Dear Mr John Lewis,

Dystonia Challenge News

September and Dystonia Awareness Month is flying by. Awareness of this neurological condition is key for research into treatments and cures, support and early diagnosis. The graphic gives an overview of what dystonia is.

What is dystonia?

I am slowly adding to the miles for the challenge for Dystonia UK as you can see here and I am excited to see the team I am in, D.U.N.E is currently at the top of the leaderboard.

For more information about the #DystoniaAroundTheWorld challenge or to support the cause, click here.

Have a wonderful weekend. What will you be reading?

Happy writing and reading. Stay safe!

Love

#DystoniaAroundTheWorld Challenge, Dystonia Around the World Challenge, flash fiction, Short story, Uncategorized, Writing journey

Flash fiction for #DystoniaAroundThe World: The Priest Hole

Yesterday night, I limped over the 200 miles of writing milestone so I am sharing with you, The Priest Hole, the first tale from Mexenby Hall. It’s publication is much later than I imagined but dystonia is predictably unpredictable and I should have realised as soon as I pledged to write 1000 miles the #DystoniaAroundTheWorld challenge it would fight back in the worst way by affecting my vision. Days have been lost but like all travellers on an epic adventure, I am just moving forwards one step at a time.

Flash Fiction: The Priest Hole by Kate Kenzie

 

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Darkness cloaked the narrow passageway. The small candle’s flame flickered with every exhalation and cast little light as Nell gingerly eased herself towards the steep spiralling steps. Her worn uniform and thin borrowed shawl offered little protection against the bitter cold emanating from the damp stone walls.

The privilege Nell felt earlier when summoned to the Great Hall and took into the Lady’s confidence after only a few weeks of employment seeped away as the walls constricted and the rising stench of unemptied chamber pots forced her to question her easy compliance. The Lady hid her true faith well. Any rumours rippling through the staff of clandestine visits from the cast out priest were quickly stamped on by the sharp tongue or slap from Cook and the staff’s forced attendance to the dreary church service every Sunday while the Lady stood in the family pew crushed any lingering doubts. Nell never guessed until she heard the simple request and now she wanted to return to the warm wood panelled room with the crackling fire she lit earlier to retract her agreement, but the clunk of the entrance closing sealed her fate.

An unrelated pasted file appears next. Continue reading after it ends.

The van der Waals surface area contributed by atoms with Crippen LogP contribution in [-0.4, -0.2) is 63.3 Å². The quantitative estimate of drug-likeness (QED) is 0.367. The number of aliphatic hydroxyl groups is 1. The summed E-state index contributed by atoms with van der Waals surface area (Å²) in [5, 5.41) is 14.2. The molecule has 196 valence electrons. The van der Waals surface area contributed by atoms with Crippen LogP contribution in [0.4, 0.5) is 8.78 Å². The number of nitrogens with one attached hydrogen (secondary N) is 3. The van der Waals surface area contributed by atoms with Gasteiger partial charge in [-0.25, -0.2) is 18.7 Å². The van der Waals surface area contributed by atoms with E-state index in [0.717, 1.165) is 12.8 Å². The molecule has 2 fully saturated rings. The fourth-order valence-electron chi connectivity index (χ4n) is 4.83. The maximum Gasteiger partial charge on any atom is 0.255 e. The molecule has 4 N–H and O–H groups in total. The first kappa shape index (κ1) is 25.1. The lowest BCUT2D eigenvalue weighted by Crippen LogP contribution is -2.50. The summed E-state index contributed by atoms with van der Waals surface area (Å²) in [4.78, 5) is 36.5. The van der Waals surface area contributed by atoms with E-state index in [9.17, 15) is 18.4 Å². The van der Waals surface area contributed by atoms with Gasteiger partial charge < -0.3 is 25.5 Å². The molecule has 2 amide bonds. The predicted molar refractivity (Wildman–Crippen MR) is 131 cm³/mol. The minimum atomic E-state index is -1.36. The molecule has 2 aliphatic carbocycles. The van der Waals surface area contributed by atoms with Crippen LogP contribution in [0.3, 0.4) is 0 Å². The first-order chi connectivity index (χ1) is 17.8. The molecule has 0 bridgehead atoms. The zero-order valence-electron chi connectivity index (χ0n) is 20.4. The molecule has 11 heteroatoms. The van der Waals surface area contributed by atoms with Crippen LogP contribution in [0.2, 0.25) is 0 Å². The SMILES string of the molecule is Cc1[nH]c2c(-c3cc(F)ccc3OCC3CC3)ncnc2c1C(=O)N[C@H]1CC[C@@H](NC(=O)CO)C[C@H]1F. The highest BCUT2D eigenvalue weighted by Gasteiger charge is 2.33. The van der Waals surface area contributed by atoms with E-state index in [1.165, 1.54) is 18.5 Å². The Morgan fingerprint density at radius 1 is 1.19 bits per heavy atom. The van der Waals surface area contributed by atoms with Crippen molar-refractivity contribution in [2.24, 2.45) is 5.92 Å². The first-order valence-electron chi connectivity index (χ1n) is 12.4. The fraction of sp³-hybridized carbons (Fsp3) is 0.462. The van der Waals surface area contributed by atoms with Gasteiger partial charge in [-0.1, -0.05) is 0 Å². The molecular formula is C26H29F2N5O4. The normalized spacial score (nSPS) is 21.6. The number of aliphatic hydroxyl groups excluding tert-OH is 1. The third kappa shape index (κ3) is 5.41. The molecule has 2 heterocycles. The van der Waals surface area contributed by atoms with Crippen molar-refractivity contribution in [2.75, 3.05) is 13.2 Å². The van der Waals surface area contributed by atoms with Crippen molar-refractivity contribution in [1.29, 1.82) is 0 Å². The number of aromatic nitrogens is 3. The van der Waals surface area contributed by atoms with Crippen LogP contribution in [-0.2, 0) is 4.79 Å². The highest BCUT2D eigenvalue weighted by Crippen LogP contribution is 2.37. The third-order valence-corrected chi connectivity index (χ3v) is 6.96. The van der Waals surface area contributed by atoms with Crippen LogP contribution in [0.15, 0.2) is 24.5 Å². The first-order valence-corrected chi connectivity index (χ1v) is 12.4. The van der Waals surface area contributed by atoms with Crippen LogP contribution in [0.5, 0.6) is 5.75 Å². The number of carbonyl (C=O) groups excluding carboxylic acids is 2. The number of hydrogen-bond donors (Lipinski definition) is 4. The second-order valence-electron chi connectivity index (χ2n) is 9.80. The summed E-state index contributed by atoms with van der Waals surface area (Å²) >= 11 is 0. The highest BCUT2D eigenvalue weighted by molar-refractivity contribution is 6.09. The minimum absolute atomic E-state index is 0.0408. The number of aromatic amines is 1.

Clutching her bundle close to her pounding chest, she swallowed down the wave of nausea, licked her dry lips, and rolled back her shoulders; she could do this and stepped down into the abyss. The twisting staircase plummeted into the depths of the property and she wondered whether the priest had traded the raging flames of Hell he feared for an icy, stagnant equivalent. A hacking cough echoed upwards. She froze and listened. Would the sound penetrate the thick walls of Mexenby Hall and alert the visitors to his presence? Would it lead to his violent demise? And hers? She made the sign of the cross with the candle and prayed. It remained silent except for a shuffling below. He was close. Nell hastened her descent: the sooner she delivered the bundle, the sooner her role as a small cog in the bigger machine would be complete and she could retreat to safety.

The dancing flame illuminated the bare and compact room. A dark shape rose from the corner, uncurling itself to reveal a bent figure hidden beneath a thick cloak. A hand clawed with arthritis beckoned her over. Fear grabbed Nell and the words announcing the arrival of food caught in her constricted throat. She wanted to flee, scramble up the way she came but her feet refused to comply. A cold draft wrapped itself around her ankles, shackling her to the ground as the figure approached.

“Come child,” it crooned. The voice was smooth and mesmerising. “You have nothing to fear. Not you.”

The hand grasped hers. Nell pulled, but the hand clenched hers tighter into a vice grip.  Nell’s eyes widened; the hood flung back,  revealing an elderly woman whose mass of white hair was braided into a long tail, and her blue eyes pierced deep into Nell’s soul, pinning her into place. A searing heat radiated up her arm. The bundle fell to the floor, unravelling, sending small loaf and apple rolling into a puddle. The scurry of small feet told her it had not gone unnoticed, but Nell could not take her eyes off the woman before her. The Old Crone of Mexenby. A legend of nightmares and fairy tales. A toothless smile emerged from the folds of the wrinkled face.

“It’s true. They don’t lie, even when the truth feels impossible. They don’t lie. You are the one. The one that can save us all.”

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You can find out more about the dystonia challenge to raise awareness for dystonia and keep up to date on my progress here. Here is to the next 100 miles and hopefully I will be a step closer to reaching my target of £250.

Happy writing and stay safe!

Love

just Kate

Dystonia UK: https://www.dystonia.org.uk/

My fundraising page: https://www.dystoniaaroundtheworld.org/fundraiser/katekenzie

My team’s progress: https://www.dystoniaaroundtheworld.org/fundraisers/dunedystoniauknortheast

Just life, Writing journey

A Day of Celebrations: The RNA Joan Hessayon Awards

Yesterday should have been a day for digging out my make up, wearing the dress planned days before, to attend the RNA’s York Afternoon Tea and have hugs from my writing tribe after a year apart. We all should have been  sitting around a table full of delicious treats, clutching our wine and holding our breath for the announcement of the  Joan Hessayon Award winner. Our very own Emma Jackson was a nominee after her whirlwind of a year. She has published three books since the conference with the fourth ready before Christmas.  A Mistletoe Miracle was her debut. The nominees were: